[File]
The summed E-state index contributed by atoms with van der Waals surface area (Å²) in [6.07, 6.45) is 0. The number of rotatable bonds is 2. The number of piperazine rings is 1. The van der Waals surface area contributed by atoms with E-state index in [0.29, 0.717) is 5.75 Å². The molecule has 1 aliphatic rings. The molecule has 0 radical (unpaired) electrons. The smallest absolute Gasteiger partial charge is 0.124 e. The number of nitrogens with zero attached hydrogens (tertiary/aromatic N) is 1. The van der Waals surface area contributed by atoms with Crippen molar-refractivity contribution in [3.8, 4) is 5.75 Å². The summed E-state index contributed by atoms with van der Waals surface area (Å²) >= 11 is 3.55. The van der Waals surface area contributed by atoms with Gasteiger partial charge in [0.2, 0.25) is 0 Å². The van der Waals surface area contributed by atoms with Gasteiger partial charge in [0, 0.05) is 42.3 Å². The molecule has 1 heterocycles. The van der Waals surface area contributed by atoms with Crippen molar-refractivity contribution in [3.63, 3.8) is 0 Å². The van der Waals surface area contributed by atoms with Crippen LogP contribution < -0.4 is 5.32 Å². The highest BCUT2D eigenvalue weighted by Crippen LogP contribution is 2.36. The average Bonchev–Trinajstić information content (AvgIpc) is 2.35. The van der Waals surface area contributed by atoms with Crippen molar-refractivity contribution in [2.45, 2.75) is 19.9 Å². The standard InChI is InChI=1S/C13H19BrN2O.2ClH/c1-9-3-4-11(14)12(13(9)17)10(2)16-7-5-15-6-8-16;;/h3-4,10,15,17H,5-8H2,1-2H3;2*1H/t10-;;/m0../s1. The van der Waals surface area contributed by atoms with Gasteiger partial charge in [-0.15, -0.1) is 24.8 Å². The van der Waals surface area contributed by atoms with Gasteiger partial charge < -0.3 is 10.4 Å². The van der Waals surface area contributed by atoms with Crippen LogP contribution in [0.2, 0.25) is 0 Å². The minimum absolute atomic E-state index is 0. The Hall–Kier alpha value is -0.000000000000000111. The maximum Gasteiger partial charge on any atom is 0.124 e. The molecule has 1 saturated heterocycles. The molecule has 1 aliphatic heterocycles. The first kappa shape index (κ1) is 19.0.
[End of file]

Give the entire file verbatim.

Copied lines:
The summed E-state index contributed by atoms with van der Waals surface area (Å²) in [6.07, 6.45) is 0. The number of rotatable bonds is 2. The number of piperazine rings is 1. The van der Waals surface area contributed by atoms with E-state index in [0.29, 0.717) is 5.75 Å². The molecule has 1 aliphatic rings. The molecule has 0 radical (unpaired) electrons. The smallest absolute Gasteiger partial charge is 0.124 e. The number of nitrogens with zero attached hydrogens (tertiary/aromatic N) is 1. The van der Waals surface area contributed by atoms with Crippen molar-refractivity contribution in [3.8, 4) is 5.75 Å². The summed E-state index contributed by atoms with van der Waals surface area (Å²) >= 11 is 3.55. The van der Waals surface area contributed by atoms with Gasteiger partial charge in [0.2, 0.25) is 0 Å². The van der Waals surface area contributed by atoms with Gasteiger partial charge in [0, 0.05) is 42.3 Å². The molecule has 1 heterocycles. The van der Waals surface area contributed by atoms with Crippen molar-refractivity contribution in [3.63, 3.8) is 0 Å². The van der Waals surface area contributed by atoms with Crippen LogP contribution < -0.4 is 5.32 Å². The highest BCUT2D eigenvalue weighted by Crippen LogP contribution is 2.36. The average Bonchev–Trinajstić information content (AvgIpc) is 2.35. The van der Waals surface area contributed by atoms with Crippen molar-refractivity contribution in [2.45, 2.75) is 19.9 Å². The standard InChI is InChI=1S/C13H19BrN2O.2ClH/c1-9-3-4-11(14)12(13(9)17)10(2)16-7-5-15-6-8-16;;/h3-4,10,15,17H,5-8H2,1-2H3;2*1H/t10-;;/m0../s1. The van der Waals surface area contributed by atoms with Gasteiger partial charge in [-0.15, -0.1) is 24.8 Å². The van der Waals surface area contributed by atoms with Gasteiger partial charge < -0.3 is 10.4 Å². The van der Waals surface area contributed by atoms with Crippen LogP contribution in [0.2, 0.25) is 0 Å². The minimum absolute atomic E-state index is 0. The Hall–Kier alpha value is -0.000000000000000111. The maximum Gasteiger partial charge on any atom is 0.124 e. The molecule has 1 saturated heterocycles. The molecule has 1 aliphatic heterocycles. The first kappa shape index (κ1) is 19.0.